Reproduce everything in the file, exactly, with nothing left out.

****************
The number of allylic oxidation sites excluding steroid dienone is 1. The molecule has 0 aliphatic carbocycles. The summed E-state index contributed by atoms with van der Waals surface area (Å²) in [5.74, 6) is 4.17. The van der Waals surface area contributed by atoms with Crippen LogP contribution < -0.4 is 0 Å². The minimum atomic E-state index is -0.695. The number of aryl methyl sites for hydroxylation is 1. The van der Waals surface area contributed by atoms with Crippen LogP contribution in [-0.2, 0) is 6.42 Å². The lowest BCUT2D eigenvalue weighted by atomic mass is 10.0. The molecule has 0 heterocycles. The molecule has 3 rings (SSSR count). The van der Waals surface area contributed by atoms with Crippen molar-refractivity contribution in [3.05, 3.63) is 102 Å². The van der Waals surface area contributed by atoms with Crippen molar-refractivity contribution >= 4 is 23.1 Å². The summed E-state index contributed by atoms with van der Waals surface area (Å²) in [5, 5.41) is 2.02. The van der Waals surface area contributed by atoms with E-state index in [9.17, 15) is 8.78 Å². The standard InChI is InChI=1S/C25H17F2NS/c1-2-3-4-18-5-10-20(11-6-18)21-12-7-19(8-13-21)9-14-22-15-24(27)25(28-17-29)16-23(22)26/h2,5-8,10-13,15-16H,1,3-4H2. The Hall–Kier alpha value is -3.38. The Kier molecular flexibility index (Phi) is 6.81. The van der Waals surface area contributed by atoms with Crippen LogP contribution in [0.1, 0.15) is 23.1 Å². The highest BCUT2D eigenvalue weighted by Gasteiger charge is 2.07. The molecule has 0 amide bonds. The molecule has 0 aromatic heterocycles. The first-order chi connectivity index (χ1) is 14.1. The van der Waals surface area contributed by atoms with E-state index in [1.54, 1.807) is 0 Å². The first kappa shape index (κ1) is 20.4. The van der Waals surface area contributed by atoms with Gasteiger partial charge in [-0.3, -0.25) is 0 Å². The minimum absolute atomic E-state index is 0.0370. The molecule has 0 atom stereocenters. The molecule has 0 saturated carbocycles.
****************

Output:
The number of allylic oxidation sites excluding steroid dienone is 1. The molecule has 0 aliphatic carbocycles. The summed E-state index contributed by atoms with van der Waals surface area (Å²) in [5.74, 6) is 4.17. The van der Waals surface area contributed by atoms with Crippen LogP contribution < -0.4 is 0 Å². The minimum atomic E-state index is -0.695. The number of aryl methyl sites for hydroxylation is 1. The van der Waals surface area contributed by atoms with Crippen LogP contribution in [-0.2, 0) is 6.42 Å². The lowest BCUT2D eigenvalue weighted by atomic mass is 10.0. The molecule has 0 heterocycles. The molecule has 3 rings (SSSR count). The van der Waals surface area contributed by atoms with Crippen molar-refractivity contribution in [3.05, 3.63) is 102 Å². The van der Waals surface area contributed by atoms with Crippen molar-refractivity contribution >= 4 is 23.1 Å². The summed E-state index contributed by atoms with van der Waals surface area (Å²) in [5, 5.41) is 2.02. The van der Waals surface area contributed by atoms with E-state index in [9.17, 15) is 8.78 Å². The standard InChI is InChI=1S/C25H17F2NS/c1-2-3-4-18-5-10-20(11-6-18)21-12-7-19(8-13-21)9-14-22-15-24(27)25(28-17-29)16-23(22)26/h2,5-8,10-13,15-16H,1,3-4H2. The Hall–Kier alpha value is -3.38. The Kier molecular flexibility index (Phi) is 6.81. The van der Waals surface area contributed by atoms with Crippen LogP contribution in [0.1, 0.15) is 23.1 Å². The highest BCUT2D eigenvalue weighted by Gasteiger charge is 2.07. The molecule has 0 amide bonds. The molecule has 0 aromatic heterocycles. The first-order chi connectivity index (χ1) is 14.1. The van der Waals surface area contributed by atoms with E-state index in [1.54, 1.807) is 0 Å². The first kappa shape index (κ1) is 20.4. The van der Waals surface area contributed by atoms with Gasteiger partial charge in [-0.3, -0.25) is 0 Å². The minimum absolute atomic E-state index is 0.0370. The molecule has 0 atom stereocenters. The molecule has 0 saturated carbocycles.